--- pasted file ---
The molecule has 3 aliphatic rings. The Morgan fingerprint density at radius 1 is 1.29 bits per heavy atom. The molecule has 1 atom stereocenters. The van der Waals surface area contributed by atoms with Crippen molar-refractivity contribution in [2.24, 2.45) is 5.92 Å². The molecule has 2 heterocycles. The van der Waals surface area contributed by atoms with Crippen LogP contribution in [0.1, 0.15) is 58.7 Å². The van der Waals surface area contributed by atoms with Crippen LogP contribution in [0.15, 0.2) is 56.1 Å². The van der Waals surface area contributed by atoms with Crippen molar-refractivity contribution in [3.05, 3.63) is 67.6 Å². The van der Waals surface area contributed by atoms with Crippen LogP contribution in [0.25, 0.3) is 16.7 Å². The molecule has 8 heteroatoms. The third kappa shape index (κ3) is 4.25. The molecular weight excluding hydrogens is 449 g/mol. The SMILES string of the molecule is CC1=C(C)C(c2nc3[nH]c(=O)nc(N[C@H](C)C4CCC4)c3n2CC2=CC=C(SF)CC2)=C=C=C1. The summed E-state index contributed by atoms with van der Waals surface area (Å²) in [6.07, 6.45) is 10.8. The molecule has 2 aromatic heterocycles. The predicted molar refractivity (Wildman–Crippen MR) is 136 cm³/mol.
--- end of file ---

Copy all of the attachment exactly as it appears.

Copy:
The molecule has 3 aliphatic rings. The Morgan fingerprint density at radius 1 is 1.29 bits per heavy atom. The molecule has 1 atom stereocenters. The van der Waals surface area contributed by atoms with Crippen molar-refractivity contribution in [2.24, 2.45) is 5.92 Å². The molecule has 2 heterocycles. The van der Waals surface area contributed by atoms with Crippen LogP contribution in [0.1, 0.15) is 58.7 Å². The van der Waals surface area contributed by atoms with Crippen LogP contribution in [0.15, 0.2) is 56.1 Å². The van der Waals surface area contributed by atoms with Crippen molar-refractivity contribution in [3.05, 3.63) is 67.6 Å². The van der Waals surface area contributed by atoms with Crippen LogP contribution in [0.25, 0.3) is 16.7 Å². The molecule has 8 heteroatoms. The third kappa shape index (κ3) is 4.25. The molecular weight excluding hydrogens is 449 g/mol. The SMILES string of the molecule is CC1=C(C)C(c2nc3[nH]c(=O)nc(N[C@H](C)C4CCC4)c3n2CC2=CC=C(SF)CC2)=C=C=C1. The summed E-state index contributed by atoms with van der Waals surface area (Å²) in [6.07, 6.45) is 10.8. The molecule has 2 aromatic heterocycles. The predicted molar refractivity (Wildman–Crippen MR) is 136 cm³/mol.